Chapter 7 - Transitioning into the LTC regime

Introduction

7.1 There are several issues in relation to the rules that apply on becoming a LTC.

Entry formula

7.2 We are proposing to amend the adjustment done at the time of entering into the LTC regime. The adjustment is intended to reflect the fact that retained earnings earned before becoming a LTC would have been taxable in the hands of shareholders if distributed before the company became a LTC. This in effect provides a square-up or clean slate on entry given that any distribution by the LTC will be tax-free. The adjustment amount becomes income for the LTC owners.

7.3 The income adjustment is based on the income that would arise if the company had been liquidated immediately before becoming a LTC, except that unrealised gains are not realised. The formula is:

dividends + balances – assessable income – balances – exit exemption
                                                                    tax rate

where:

dividends is the sum of the amounts that would be dividends if immediately before becoming a LTC the property of the company, other than cash, were disposed of at market value and the company met all its liabilities at market value and it was liquidated and the net cash amount was distributed to shareholders without imputation credits or foreign dividend payment credits attached. In other words a liquidation took place;

balances is the sum of the balances in the imputation credit account and foreign dividend payment credit account immediately before becoming a LTC, plus amounts of income tax payable for an earlier income year but not paid before the relevant date, less refunds due for the earlier income year but paid after the relevant date;

assessable income is the amount of income that would arise as a result of liquidation less any deductions that the company would have as a result of liquidating. This includes depreciation gains or losses, bad debts and disposals of revenue account property;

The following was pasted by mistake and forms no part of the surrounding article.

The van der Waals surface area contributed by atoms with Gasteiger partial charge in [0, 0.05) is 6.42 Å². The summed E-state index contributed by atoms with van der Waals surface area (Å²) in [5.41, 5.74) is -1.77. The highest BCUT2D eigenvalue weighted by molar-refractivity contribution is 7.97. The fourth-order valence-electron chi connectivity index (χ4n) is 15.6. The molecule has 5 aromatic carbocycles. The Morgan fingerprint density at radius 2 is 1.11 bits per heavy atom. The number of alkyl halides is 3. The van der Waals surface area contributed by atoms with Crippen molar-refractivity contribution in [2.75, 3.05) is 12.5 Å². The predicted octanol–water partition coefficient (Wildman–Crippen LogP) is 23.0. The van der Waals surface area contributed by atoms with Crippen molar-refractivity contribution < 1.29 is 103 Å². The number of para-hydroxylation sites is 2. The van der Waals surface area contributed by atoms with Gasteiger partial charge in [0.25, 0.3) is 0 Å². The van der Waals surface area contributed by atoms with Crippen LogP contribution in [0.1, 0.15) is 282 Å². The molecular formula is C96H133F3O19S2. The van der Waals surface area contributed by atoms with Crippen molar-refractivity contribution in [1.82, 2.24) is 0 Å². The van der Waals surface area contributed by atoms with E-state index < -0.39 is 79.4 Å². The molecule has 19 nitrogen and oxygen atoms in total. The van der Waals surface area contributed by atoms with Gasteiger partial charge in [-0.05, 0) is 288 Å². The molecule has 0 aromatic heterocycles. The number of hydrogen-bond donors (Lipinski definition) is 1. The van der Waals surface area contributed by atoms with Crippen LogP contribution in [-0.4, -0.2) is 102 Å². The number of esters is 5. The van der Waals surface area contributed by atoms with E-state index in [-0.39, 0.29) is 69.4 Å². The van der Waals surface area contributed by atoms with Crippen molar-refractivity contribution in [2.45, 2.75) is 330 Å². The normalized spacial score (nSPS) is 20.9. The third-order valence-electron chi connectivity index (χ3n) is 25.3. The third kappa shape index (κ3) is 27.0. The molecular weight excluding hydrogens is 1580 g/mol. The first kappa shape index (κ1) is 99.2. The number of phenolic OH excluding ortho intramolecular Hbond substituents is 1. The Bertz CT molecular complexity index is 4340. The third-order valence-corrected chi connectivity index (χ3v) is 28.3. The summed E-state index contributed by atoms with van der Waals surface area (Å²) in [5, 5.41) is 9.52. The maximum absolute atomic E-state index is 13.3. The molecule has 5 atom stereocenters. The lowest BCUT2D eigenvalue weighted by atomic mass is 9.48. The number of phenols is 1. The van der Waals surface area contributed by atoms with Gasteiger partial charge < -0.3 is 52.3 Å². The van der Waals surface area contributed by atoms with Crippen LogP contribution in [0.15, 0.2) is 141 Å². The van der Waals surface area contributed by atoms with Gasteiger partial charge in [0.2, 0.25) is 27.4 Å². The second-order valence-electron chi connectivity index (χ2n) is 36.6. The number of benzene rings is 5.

tax rate is the company tax rate in the income year before the income year in which the company becomes a LTC;

exit exemption is the exit dividends that, if the company had previously been a LTC and is now re-entering the LTC rules, would be attributed to any retained reserves from the previous LTC period that have not since been distributed;

7.4 For compliance cost reasons, the adjustment formula uses the company tax rate, currently 28%, but this means that no further tax is paid by LTC shareholders on fully imputed income, which is contrary to the liquidation concept.

Example

If on liquidation there would be a $72 dividend with $28 imputations credits attached, the formula produces an answer of $0 additional income. In contrast, upon a real liquidation and for a shareholder on a tax rate of 33%, $5 more tax would be payable.

7.5 The question of whether utilising the LTC rules to take advantage of any under-taxation and subsequently liquidating would be considered tax avoidance by Inland Revenue has been raised in a number of fora in recent years. As a result Inland Revenue issued a Question We Have Been Asked (QWBA) on the issue as part of a wider QWBA (No. 14/11) on tax avoidance scenarios. That QWBA indicated that avoidance will be considered to arise if there is an arrangement that involves an election to become a LTC and to subsequently liquidate.